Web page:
This month, Denmark's police foiled a terrorist plot to murder Kurt Westergaard, the cartoonist who drew the strongest of the Muhammad pictures, prompting most of the country's newspapers to reprint his cartoon as an act of solidarity and a signal to Islamists that their threats and violence will not succeed.
This incident points to the Islamists' mixed success in curbing Western freedom of speech about Muhammad – think of Salman Rushdie's Satanic Verses or the Deutsche Oper's production of Mozart's Idomeneo. If threats of violence sometimes do work, they as often provoke, anger, and inspire resistance. A polite demarche can achieve more. Illustrating this, note two parallel efforts, dating from 1955 and 1997, to remove nearly-identical American courthouse sculptures of Muhammad.
In 1997, the Council on American-Islamic Relations demanded that part of a 1930s frieze in the main chamber of the U.S. Supreme Court building in Washington, D.C. be sandblasted into oblivion, on the grounds that Islam prohibits representations of its prophet. The seven-foot high marble relief by Adolph Weinman depicts Muhammad as one of 18 historic lawgivers. His left hand holds the Koran in book form (a jarring historical inaccuracy from the Muslim point of view) and his right holds a sword.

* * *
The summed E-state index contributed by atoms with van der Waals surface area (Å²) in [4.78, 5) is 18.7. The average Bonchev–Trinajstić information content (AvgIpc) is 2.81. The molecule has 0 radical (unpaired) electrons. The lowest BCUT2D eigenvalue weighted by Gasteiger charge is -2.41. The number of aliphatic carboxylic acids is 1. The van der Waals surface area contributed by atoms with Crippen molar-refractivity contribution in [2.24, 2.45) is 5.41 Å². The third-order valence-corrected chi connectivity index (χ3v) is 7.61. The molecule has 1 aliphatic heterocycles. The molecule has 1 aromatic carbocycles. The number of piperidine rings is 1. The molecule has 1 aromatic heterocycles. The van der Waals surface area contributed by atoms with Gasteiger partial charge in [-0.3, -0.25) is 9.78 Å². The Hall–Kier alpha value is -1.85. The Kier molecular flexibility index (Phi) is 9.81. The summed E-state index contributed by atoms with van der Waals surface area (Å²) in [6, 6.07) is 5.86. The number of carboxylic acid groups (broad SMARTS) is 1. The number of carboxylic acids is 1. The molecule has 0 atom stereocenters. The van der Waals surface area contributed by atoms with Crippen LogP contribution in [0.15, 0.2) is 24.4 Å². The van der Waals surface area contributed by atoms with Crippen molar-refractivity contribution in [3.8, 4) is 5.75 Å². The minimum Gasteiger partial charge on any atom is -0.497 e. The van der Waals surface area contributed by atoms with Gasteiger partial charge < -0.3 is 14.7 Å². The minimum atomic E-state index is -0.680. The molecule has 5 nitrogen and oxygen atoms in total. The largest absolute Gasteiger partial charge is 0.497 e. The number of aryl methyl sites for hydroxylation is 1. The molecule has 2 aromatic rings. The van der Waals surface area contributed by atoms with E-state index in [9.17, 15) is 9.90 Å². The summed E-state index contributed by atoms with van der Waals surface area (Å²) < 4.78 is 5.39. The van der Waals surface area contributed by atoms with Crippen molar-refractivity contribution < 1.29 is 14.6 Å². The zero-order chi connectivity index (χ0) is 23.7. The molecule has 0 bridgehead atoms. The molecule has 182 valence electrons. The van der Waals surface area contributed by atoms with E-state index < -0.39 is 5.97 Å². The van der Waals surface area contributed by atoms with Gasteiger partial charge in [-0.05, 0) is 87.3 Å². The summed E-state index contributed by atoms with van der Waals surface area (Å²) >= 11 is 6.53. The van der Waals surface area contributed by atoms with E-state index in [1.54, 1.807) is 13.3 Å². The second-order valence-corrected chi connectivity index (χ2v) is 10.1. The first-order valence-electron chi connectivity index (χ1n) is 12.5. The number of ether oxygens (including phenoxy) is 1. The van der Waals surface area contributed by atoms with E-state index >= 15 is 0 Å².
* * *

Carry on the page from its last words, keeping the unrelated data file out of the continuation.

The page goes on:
Chief Justice William Rehnquist, however, rejected CAIR's pressure, finding that the depiction "was intended only to recognize [Muhammad] … as an important figure in the history of law; it is not intended as a form of idol worship." Rehnquist only conceded that court literature should mention that the representation offends Muslim sensibilities. His decision met with riots and injuries in India.
Pipes goes on to explain how "soft Islamism" may be a greater threat than violent Islamism.
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